That is not an accident. The CRR “proved” that pension benefit increases had nothing to do the public employee pension crisis, in a particularly cynical and misleading analysis, some years ago. It only focused on carefully selected states, such as New Jersey. New York was not one of them. It began with the fiscal year 2001 – after most of the retroactive pension increases had occurred, and only included those afterward in its analysis. And fiscal 2001 is before many of those increases, and the deflation of the dot.com bubble, hit pension fund books. So the CRR could say (wrongly) that public employee pension funds were fully funded at the time. And blame taxpayers for their failure to pay afterward, for the retroactive pension increases and underfunding that had taken place before.
(The CRR is playing the opposite game with Social Security. In order to deflect attention from the role of the Baby Boomers, it claims that the reason later born generations are facing vastly higher taxes, deep cuts in their benefits, or both, is because of the good deal provided to those who retired – before 1950).
And as for what public employees contributed to their own pensions, it was 31.5% of total employee plus taxpayer contributions on average across the entire United States, compared with just 18.3% in New York City and 12.5% in the rest of New York State. Or at least the data says they were employee contributions. Many “employee” contributions in the data were in fact made by taxpayers, as part of political deals to have taxpayers also pay the employee share. And a large share of the pension contributions actually paid by the employees are being paid by later-hired public employees, who also had their future benefits cut, to pay for the pension enrichments of those who same before. While those who got the enrichments paid little or nothing.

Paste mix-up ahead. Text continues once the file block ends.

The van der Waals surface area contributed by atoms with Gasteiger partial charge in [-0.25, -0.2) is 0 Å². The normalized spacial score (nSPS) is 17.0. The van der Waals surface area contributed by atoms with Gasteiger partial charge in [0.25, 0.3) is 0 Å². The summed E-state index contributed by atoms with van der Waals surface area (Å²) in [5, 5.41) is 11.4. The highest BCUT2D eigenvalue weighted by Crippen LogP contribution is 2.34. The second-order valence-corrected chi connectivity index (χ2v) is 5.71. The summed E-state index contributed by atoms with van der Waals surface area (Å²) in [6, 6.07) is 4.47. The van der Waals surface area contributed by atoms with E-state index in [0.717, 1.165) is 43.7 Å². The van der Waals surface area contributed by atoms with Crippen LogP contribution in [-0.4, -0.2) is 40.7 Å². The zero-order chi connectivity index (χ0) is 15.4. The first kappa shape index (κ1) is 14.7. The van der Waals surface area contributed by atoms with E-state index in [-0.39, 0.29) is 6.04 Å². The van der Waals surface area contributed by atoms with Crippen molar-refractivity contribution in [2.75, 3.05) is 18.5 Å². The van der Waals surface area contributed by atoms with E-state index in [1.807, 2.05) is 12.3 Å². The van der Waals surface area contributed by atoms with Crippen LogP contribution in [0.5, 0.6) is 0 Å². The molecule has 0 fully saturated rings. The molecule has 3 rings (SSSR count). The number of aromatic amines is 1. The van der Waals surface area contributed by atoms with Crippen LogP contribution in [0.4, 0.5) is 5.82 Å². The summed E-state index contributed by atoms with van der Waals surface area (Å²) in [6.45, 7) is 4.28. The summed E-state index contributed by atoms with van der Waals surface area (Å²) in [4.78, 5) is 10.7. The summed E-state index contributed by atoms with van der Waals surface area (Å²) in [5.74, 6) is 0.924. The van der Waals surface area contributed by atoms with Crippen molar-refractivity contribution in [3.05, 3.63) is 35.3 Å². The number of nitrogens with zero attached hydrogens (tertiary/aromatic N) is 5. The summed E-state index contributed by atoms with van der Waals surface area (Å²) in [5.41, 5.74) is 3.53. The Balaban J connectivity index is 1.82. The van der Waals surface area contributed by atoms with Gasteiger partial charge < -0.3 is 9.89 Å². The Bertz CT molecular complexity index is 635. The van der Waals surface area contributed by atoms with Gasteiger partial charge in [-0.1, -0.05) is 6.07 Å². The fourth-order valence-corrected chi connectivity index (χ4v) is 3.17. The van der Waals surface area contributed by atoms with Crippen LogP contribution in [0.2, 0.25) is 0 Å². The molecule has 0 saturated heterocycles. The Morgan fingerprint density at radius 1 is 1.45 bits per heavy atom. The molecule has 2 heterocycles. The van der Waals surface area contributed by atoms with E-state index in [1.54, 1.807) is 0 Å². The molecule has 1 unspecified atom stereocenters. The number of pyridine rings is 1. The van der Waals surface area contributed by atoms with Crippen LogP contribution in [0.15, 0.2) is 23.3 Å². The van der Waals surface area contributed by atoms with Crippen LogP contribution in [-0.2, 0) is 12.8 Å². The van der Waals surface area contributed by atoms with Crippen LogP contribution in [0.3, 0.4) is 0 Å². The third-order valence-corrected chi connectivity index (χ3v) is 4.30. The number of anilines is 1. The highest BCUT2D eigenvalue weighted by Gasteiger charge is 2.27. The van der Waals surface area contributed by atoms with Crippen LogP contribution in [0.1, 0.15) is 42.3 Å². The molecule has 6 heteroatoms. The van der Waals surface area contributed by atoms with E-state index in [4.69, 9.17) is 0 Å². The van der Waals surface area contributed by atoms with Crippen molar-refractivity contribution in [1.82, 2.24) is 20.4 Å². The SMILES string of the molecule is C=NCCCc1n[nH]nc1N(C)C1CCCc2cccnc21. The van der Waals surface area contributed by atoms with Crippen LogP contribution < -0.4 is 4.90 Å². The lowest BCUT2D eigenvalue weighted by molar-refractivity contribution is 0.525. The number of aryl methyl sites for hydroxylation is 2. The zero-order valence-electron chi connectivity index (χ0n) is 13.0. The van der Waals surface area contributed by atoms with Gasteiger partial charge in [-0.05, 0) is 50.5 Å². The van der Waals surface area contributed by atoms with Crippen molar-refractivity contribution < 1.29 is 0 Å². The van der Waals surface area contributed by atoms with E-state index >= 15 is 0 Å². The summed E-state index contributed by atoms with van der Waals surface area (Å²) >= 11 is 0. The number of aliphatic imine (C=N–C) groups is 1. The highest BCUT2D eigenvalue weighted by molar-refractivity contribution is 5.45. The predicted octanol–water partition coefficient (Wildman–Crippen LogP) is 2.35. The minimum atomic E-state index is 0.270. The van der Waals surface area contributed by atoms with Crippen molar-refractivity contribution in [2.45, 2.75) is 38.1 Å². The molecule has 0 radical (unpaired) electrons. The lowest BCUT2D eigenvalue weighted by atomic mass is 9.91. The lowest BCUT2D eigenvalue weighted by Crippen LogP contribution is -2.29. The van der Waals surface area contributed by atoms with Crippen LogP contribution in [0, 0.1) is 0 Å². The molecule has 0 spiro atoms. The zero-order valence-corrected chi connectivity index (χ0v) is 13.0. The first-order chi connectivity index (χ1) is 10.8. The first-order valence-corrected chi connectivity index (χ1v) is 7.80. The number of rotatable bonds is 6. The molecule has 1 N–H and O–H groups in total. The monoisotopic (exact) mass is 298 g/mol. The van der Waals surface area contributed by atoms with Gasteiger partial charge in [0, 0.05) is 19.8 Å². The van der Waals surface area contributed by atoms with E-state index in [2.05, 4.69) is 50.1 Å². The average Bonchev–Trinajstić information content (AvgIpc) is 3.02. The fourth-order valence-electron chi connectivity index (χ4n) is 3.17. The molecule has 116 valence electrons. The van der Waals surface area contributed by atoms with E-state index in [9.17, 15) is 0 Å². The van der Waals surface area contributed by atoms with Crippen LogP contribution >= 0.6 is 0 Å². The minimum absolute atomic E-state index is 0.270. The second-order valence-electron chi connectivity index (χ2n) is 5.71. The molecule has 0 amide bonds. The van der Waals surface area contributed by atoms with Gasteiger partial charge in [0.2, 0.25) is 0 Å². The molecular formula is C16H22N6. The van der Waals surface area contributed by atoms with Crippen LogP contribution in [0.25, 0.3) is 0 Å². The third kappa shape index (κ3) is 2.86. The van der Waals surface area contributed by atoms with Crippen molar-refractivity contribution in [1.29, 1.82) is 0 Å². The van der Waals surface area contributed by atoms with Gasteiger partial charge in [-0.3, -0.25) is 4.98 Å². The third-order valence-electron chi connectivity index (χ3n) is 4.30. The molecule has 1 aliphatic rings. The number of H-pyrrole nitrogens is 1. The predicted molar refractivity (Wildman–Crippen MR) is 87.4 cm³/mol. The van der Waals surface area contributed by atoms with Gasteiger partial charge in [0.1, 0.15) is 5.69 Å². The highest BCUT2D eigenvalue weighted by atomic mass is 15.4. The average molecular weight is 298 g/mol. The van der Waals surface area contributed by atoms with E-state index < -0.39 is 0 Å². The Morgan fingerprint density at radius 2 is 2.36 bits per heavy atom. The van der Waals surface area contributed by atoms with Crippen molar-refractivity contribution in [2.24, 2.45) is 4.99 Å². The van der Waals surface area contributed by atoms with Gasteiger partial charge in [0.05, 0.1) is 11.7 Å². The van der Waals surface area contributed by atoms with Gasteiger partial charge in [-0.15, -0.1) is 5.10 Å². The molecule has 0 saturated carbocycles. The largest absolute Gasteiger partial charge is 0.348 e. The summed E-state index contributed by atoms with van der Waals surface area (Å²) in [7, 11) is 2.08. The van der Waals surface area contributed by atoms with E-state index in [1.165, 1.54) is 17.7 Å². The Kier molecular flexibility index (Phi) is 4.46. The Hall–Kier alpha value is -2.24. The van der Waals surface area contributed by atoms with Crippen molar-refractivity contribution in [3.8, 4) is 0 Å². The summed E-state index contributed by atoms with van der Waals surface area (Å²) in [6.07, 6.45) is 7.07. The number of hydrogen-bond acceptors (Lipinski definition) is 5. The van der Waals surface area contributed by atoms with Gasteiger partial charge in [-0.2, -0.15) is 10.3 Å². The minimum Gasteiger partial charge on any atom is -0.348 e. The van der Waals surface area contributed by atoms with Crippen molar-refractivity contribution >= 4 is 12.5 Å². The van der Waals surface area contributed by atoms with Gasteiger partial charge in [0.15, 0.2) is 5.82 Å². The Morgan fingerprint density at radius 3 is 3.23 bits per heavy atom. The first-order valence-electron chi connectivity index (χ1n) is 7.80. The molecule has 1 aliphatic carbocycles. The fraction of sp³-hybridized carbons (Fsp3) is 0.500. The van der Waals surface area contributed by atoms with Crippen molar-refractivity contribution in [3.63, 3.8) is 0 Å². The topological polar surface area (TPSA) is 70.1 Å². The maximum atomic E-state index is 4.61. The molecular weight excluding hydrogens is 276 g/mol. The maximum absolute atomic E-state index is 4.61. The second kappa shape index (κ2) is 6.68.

And if anyone wants to make the claim that pension benefits that were retroactively enriched in secret deals with politicians were also “promised” and are also “owed” by current and future taxpayers who got nothing in return, I have a question. How much in additional pension contributions should those taxpayers be making right now, in addition to the soaring amount already owed, to pre-fund the future retroactive pension increases that at least in New York are absolutely certain to occur? Because this is the second time a wave of retroactive pension increases has caused taxes to soar and threatened public services to collapse in NYC. The retroactive pension increases of the Lindsay Administration in the 1960s and early 1970s was a major cause of the devastation the city suffered through the late 1970s and early 1980s.
Note the mention of high “salary and benefits.” The real (inflation-adjusted) wages and salaries of public employees still on the job were plunging at the time, due to the high inflation of the 1970s.
One state that is similar to New York City, with regard to distribution of pension built between the public unions and past taxpayers, is California. And unlike in New York City, where the impact of past pension increases on current tax burdens and public services is under Omerta, in California the consequences of all the retroactive pension increases around the year 2000 have been widely reported, and are widely known.
In recent years Californians have agreed to a long series of state and local government tax increases “for schools,” “for roads,” “for housing.” Only to see all the additional money diverted to soaring pension costs, as public services and the compensation of latter-hired public employees continue to be cut. After a decade of that treatment, even the “liberal,” “progressive” residents of a place like Marin County realize that they have been robbed, and have had enough.